I enjoyed the idea behind the zombies being death row inmates that were experimented on, so the script isn’t a complete bust. There are a limited amount of zombies (if I recall correctly it was a trio) and each of them has a particular style about them. If the director got one thing right it’s that he gave the zombies a bit of personality which allows the audience to tell one from the other through their similar make-up. Seeing Michael Shanks (Daniel Jackson from Stargate SG-1) in a film is always a treat since he’s a very likable actor. Casting horror vets like Brendan Fehr and Brendan Fletcher was also a nice touch since they know their way around this genre about as much as Isabel (Fletcher and Isabel starred in Freddy vs. Jason together). Some of the kills were gruesome and the make-up was decent.

It’s just too bad the aspects that make a movie watchable were left to the curb. The dialogue is horrid, the characters are mostly written as douchebaggy idiots that don’t have an ounce of self-preservation or common sense between them (except Isabel’s character since she’s the lead). The deaths are predictable and are telegraphed in advance via inane direction. The cinematography is capable in some scenes and unintelligible in others. The editing is horrible as well. The thorn bush scene could have been mildly suspenseful if only it were cut differently.
Long story short, the inexperience of the filmmakers brought this project crashing down upon itself in the worst way imaginable. I understand it was a low budget indie horror movie, but I’ve seen plenty of films that fall into that category go beyond their restrictions and become something special and notable. This was not one of those films. It’s amateurish, boring and a waste of time. And the anticlimactic ending – the diarrhea icing on this shit cake.

0.5 out of 5

Thursday, July 18, 2013

The Incredible Burt Wonderstone

Is it just me or are comedies getting less and less funny as time goes on? Back in the mid-2000s you could count on a movie starring Steve Carell to be pretty hysterical (well, maybe not Evan Almighty), but lately his films have either gone the serious route (Seeking a Friend for the End of the World) or are just lame (Date Night). The makers of The Incredible Burt Wonderstone probably noticed his inability to carry a film on his own recently and managed to snag a great supporting cast to play alongside him, not unlike the one used for Anchorman: The Legend of Ron Burgundy, to lend an assist. Sadly, it didn’t help. This is a painfully unfunny flick front to back.

The Las Vegas magician duo of Burt Wonderstone (Steve Carell) and Anton Marvelton (Steve Buscemi) has broken up and lost their long running show due to the arrogant antics of Burt and the increasing popularity of shock illusionists like Steve Gray (Jim Carrey). Can Burt get his act together and rekindle his relationship with Anton?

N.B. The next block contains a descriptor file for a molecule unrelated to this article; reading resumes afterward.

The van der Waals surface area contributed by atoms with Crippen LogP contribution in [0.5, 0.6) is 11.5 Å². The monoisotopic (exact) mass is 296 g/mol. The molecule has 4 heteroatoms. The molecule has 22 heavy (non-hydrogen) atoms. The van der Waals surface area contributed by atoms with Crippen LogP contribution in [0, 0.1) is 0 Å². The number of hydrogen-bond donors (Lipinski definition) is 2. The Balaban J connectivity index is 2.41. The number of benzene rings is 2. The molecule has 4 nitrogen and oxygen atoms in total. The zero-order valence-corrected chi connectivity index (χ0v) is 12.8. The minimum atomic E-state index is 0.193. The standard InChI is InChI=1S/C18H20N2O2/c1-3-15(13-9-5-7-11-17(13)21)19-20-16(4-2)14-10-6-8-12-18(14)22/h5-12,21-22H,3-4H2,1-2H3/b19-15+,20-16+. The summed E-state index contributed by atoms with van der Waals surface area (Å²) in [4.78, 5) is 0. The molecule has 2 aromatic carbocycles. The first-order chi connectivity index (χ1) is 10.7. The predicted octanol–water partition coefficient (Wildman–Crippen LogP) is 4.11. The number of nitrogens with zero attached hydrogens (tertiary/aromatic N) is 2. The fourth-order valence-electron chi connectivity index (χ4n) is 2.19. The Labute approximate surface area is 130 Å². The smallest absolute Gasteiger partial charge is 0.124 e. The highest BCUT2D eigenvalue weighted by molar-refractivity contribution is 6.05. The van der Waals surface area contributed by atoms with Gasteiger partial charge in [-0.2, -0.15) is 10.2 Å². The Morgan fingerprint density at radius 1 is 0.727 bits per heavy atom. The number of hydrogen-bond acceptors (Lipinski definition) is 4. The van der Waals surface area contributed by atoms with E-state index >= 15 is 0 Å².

When I watch a movie, be it a comedy or any other genre, I want to like the main character or characters. If I cannot get behind them there is no point in even watching the film. So when I say that Burt Wonderstone is one of the most unlikable characters I’ve seen in a comedy since Seth Rogen’s Ronnie in Observe and Report, you best believe I mean it. There were times where I was shaking my fist at the screen, saying that if I ever met someone like that in person I’d “kick them square in the taint”. Everything that comes out of his mouth is horribly racist, sexist or insulting in some way or another. Why would the writers intentionally create a character like that? In the end he learns his lesson about friendship and all that, but he’s still a complete jackass. What were they thinking?!

Steve Carell seems to be taking great pleasure in playing such an asshole, so maybe it was this aspect that drew him to the character since he usually plays a well-meaning and awkward sort of guy. Whatever his reasons were, the character grated on my nerves like no other. I’d say he gave a great performance because if that was his goal he certainly achieved it and more.
The rest of the cast is serviceable. Steve Buscemi as Burt’s long suffering co-star is quite amusing and Olivia Wilde… well, she’s smokin’ hot as always. She made me cackle out loud when she was forced to assist the main characters on stage last minute and stumbled awkwardly around like a lost puppy. Jim Carrey still annoys the hell out of me after all these years. He gets a couple of good moments but outside of that I wanted to sucker punch him as much as Wonderstone. The late James Gandolfini (I will miss seeing him on screen) was just okay. I couldn’t tell if he was trying to be funny or not. The standout… Alan Arkin as has been magician Rance Holloway. He is written as an asshole of sorts as well, but he plays it in such a way that it isn’t annoying. He actually comes off as a charming douche, especially when he (wink wink) “dies”.

Writers Jonathan M. Goldstein and John Francis Daley beat around the bush too much and can’t seem to find a decent balance between good natured and insulting humor. The scale tips too deeply into the latter and the script suffers greatly due to it. Sure they do come up with some clever parodies of Las Vegas, Siegfried & Roy and Criss Angel, but when the story focuses on the characters outside their stage shows they are uninteresting and dull. And that final show scene? Is that the most ridiculous thing you’ve ever seen or what?!
Director Don Scardino, who is mainly a television director (Cosby, The Mindy Project, Rescue Me, 2 Broke Girls) shows that he doesn’t have much in the way of a style or vision that doesn’t include the standard tricks you see used in every other movie out there. You can see he’s trying to wring viable comedy out of the cast, but the script blocks that from happening at every turn. I’m not going to say the debacle the film ends up being was completely his fault, but he sure didn’t help matters any.

The Incredible Burt Wonderstone isn’t a very funny comedy, plain and simple. Golden opportunities are wasted along with boatloads of raw talent. While there are some fleeting moments of random hilarity this flick is a big whiff. I was genuinely disappointed at how this turned out in the end.

1.5 out of 5